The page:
SC Department of Revenue
 
 
 
 
 
 
 
 
 
 
 
 
Use Tax Frequently Asked Questions

 

FAQs

1. What is the use tax?

The use tax is a tax that applies to purchases of tangible personal property from out-of-state retailers for use, storage or consumption in South Carolina, and includes purchases from retailers made via the Internet (retailers’ websites and retailers’ sales on auction sites), through out-of-state catalog companies, or when visiting another state.

2. Is use tax something new?

No. Although taxpayers are often less familiar with use tax than with sales tax. The use tax has been around since 1951 – the same year the sales tax law was adopted in South Carolina. All states which impose a sales tax also impose a companion use tax.

3. Why is use tax important?

SC use tax is important because it protects SC businesses from a competitive disadvantage with out-of-state vendors. If a use tax provision did not exist in SC, a SC business would automatically be undercut by the out-of-state vendor. Use tax puts in-state and out-of-state businesses on the same competitive footing. Use tax also helps generate the funds needed for our schools.

4. What is the rate for the use tax?

The tax rate for the use tax is the same as the sales tax. This rate is determined by where the tangible personal property will be used, stored or consumed, regardless of where the sale actually takes place. Therefore, the tax rate for the use tax will be the 6% state rate plus the applicable local use tax rate for the location where the tangible personal property will be used, stored or consumed.

Note: Information concerning local sales and use tax rates can be found on the Department’s website (www.sctax.org).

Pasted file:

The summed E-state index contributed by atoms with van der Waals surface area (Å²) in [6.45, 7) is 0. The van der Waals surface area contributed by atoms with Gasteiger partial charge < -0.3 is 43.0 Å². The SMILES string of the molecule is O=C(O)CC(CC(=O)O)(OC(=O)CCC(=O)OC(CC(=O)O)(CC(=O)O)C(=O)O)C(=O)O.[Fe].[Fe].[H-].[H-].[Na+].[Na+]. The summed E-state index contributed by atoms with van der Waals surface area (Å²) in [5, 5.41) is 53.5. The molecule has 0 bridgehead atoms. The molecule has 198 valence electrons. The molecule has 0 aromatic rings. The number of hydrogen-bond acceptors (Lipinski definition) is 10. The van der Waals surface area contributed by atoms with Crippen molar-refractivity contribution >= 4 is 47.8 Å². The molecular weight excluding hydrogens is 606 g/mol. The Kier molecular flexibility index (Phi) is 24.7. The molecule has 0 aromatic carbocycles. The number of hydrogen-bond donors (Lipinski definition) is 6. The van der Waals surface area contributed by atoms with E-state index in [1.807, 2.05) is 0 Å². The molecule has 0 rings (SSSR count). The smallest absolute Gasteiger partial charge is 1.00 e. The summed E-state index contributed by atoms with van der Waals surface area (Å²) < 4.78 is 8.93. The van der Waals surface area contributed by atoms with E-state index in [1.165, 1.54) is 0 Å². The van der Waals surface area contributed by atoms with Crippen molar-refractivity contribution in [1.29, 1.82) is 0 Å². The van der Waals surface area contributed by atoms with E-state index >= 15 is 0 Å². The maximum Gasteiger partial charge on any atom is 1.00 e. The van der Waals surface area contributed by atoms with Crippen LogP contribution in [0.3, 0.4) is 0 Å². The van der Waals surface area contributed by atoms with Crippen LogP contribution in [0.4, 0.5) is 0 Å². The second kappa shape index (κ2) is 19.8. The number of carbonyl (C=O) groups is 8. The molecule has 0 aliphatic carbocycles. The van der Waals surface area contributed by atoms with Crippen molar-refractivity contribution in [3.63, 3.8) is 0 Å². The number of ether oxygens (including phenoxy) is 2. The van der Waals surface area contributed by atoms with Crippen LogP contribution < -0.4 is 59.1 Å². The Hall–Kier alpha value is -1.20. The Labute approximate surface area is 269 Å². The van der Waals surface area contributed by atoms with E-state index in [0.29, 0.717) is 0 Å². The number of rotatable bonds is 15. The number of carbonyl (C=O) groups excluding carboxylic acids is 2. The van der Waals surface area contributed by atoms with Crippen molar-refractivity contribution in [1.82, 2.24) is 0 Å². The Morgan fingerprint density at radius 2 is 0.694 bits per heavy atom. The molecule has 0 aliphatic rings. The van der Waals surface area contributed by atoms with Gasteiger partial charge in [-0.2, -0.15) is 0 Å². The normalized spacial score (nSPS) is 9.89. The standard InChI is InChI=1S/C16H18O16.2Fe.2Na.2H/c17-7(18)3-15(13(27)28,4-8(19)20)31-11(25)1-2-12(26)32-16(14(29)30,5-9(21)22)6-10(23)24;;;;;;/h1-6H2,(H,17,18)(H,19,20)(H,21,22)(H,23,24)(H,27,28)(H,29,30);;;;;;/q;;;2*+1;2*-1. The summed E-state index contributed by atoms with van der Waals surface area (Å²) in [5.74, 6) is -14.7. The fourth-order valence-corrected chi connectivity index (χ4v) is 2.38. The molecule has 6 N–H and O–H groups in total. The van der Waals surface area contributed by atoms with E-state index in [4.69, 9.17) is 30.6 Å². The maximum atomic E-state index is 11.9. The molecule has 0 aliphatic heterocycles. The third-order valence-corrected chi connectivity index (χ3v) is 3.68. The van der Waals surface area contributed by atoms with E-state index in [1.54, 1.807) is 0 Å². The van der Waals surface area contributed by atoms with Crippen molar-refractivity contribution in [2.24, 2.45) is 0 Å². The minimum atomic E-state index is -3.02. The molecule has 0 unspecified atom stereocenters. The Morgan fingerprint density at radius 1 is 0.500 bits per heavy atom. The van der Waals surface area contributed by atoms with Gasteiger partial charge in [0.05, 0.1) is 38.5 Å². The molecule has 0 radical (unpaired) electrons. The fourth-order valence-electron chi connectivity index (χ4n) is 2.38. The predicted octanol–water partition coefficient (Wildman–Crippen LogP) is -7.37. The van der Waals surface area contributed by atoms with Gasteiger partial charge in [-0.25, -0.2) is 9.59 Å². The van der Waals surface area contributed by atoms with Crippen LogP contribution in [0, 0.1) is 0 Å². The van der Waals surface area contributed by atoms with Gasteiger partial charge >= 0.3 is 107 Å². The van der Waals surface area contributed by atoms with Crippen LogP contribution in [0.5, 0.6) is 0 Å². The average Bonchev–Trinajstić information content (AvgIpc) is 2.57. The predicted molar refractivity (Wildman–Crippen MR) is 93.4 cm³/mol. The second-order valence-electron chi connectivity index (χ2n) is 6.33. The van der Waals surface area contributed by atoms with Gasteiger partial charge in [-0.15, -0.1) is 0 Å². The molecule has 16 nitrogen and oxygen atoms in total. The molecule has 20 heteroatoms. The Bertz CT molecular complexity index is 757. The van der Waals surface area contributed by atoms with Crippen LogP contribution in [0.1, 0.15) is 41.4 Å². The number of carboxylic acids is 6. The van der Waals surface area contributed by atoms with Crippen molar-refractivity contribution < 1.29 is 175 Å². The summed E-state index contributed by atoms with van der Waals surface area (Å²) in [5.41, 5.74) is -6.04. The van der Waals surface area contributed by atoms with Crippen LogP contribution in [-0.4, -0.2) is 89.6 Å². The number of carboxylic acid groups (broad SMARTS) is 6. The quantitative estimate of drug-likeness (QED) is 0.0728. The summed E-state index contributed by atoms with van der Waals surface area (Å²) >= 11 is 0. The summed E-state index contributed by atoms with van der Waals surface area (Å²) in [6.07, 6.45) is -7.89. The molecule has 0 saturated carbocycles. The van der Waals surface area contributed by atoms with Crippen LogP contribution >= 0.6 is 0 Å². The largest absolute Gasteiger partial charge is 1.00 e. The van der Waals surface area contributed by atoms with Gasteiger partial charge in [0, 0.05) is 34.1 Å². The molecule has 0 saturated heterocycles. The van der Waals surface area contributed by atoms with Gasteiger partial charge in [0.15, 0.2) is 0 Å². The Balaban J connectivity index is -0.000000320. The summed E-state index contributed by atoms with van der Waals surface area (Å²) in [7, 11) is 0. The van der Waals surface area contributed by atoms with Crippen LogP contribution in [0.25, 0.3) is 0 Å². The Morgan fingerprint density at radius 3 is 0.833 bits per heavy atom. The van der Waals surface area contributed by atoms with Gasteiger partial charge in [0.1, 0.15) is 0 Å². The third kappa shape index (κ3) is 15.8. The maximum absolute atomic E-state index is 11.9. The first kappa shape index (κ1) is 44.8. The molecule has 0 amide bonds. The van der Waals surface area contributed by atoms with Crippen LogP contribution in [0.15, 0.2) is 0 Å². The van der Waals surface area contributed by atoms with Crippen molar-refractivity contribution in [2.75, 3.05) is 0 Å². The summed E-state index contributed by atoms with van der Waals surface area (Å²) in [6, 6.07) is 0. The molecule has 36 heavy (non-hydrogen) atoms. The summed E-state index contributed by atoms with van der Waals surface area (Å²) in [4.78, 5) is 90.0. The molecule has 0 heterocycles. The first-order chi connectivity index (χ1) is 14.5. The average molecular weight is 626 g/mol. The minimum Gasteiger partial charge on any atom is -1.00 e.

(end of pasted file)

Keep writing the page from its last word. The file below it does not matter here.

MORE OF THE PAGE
5. What is the difference between the sales tax and the use tax?

The sales tax is imposed on all retailers within South Carolina and applies to all retail sales of tangible personal property within the state. Retailers making sales of tangible personal property in South Carolina are required to remit the sales tax to the Department of Revenue.
The use tax is imposed upon the consumer of tangible personal property that is purchased at retail for use, storage, or consumption in South Carolina. The use tax applies to purchases from out-of-state retailers
Both the sales tax and the use tax also apply to leases or rentals at retail of tangible personal property (e.g., tuxedos, office equipment, etc.).
It is important to note that either the South Carolina sales tax or the South Carolina use tax applies to a single transaction, but not both.

6. Why would an out-of-state retailer charge a purchaser the South Carolina sales tax or use tax?

An out-of-state retailer must obtain a retail license and remit either the South Carolina sales tax or use tax on retail sales shipped into South Carolina if the out-of-state retailer has a physical presence in South Carolina.

7. If an out-of-state retailer who has obtained a retail license charges the purchaser for the South Carolina sales or use tax on tangible personal property delivered into South Carolina, is the purchaser still liable for the use tax?

If the purchaser has a receipt showing the South Carolina (state and local) sales tax or use tax has been paid to a licensed out-of-state retailer, then the purchaser is no longer liable for the South Carolina use tax.